That is because the technology is so critical and it is that criticality itself that is going to be the anchor that drives the change in our industry.
Q: But that is a change that you welcome?
Certainly the industry we had before was a horrible place. It was a place where the technology values were based on something that had nothing to do with what the company's need.
One of the things that has changed is that 10 years ago when I founded Puppet Labs we were one of the first companies to be really open about things like pricing. When I started you couldn't get a company's price sheet, you couldn't get their documentation without going through a laborious conversation with a sales person.
Fortunately, nowadays companies realise that they have to have all their stuff on the web site, they have to have transparency with the customer. I think it is good. Good for the industry, good for the customer.
One example is security. Everyone says that security is their number one issue, but of course it isn't. If it was you would just pull everything off the internet. You can't do that and why not? Well, because providing a service to your customers is number one.
So as companies get better at aligning the goals of their IT organization with the goals of their business that is where they get success.
Q: So what advice do you have for a manager who is trying to get his company behind DevOps?
It's a complicated conversation because it is a significant cultural change. Most IT organizations are in fire-fighting culture today so to do that you have to do two parallel efforts.
Various studies show that on average, services get interrupted about every 15 minutes and then different studies show that when you do get interrupted it takes you, on average, about 30 minutes to get back to productivity.
You put those two things together and you find that systems managers only respond to fires so you have to make the fires go away and then they can begin to work on the more strategic priorities of the business.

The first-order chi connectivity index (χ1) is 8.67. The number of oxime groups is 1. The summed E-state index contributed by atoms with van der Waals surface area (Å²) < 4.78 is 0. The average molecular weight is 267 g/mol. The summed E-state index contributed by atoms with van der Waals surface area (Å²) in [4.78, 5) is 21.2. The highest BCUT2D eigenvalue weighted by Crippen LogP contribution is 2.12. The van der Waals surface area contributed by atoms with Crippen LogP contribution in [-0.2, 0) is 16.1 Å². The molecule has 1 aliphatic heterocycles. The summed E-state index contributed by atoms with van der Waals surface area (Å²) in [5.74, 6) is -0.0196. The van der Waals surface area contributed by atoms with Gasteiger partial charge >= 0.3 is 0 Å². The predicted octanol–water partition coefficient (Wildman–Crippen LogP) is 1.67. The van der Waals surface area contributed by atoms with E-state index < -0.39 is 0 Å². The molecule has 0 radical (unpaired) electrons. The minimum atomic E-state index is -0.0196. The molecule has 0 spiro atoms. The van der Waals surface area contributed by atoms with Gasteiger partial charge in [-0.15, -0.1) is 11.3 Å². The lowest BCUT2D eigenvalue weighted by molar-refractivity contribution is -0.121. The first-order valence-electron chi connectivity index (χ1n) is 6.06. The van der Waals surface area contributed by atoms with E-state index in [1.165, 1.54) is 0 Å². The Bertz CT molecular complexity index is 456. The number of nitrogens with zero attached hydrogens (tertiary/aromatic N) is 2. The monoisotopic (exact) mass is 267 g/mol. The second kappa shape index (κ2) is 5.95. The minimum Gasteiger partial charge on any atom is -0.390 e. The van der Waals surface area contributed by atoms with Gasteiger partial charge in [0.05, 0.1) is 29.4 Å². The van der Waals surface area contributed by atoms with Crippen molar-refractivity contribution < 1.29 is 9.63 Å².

So the fire-fighting situation is resolved through automation, through consistency and the reliability that DevOps brings. You should really focus on reliability and, ironically, not on agility in the short term. Focus on reliability and consistency and that gives you the "time reclamation". You go from having 30 minutes of spare time in a week to having 25 hours spare in a week. What do you do in those 25 hours? Well that's where you go and double-down by investing in building relationships with development, building relationships with the business.
But if you start with the idea that you are going to have an 18 month implementation of DevOps in your business, you can't get there. It is a long-term, strategic cultural change that you have to drive through your business. Now that cultural change has got to be taken one step at a time.
It is the hardest part but now there are organizations that are getting better at helping people through that cultural shift by getting the right people.
I have worked at organizations with the frontline workers, the middle management; and the CIOs and in some cases they are all together and everything is working well but in others one of two of those groups have worked out that the change is necessary while the others are still in denial about it. And they are all asking, is there someone I can hire who can help get those groups across the line.
So the one thing I would caution against is that fear that you are so far behind resulting in inaction. You can get the ball rolling faster than you might think and you can make a real and meaningful difference, much faster than you might think.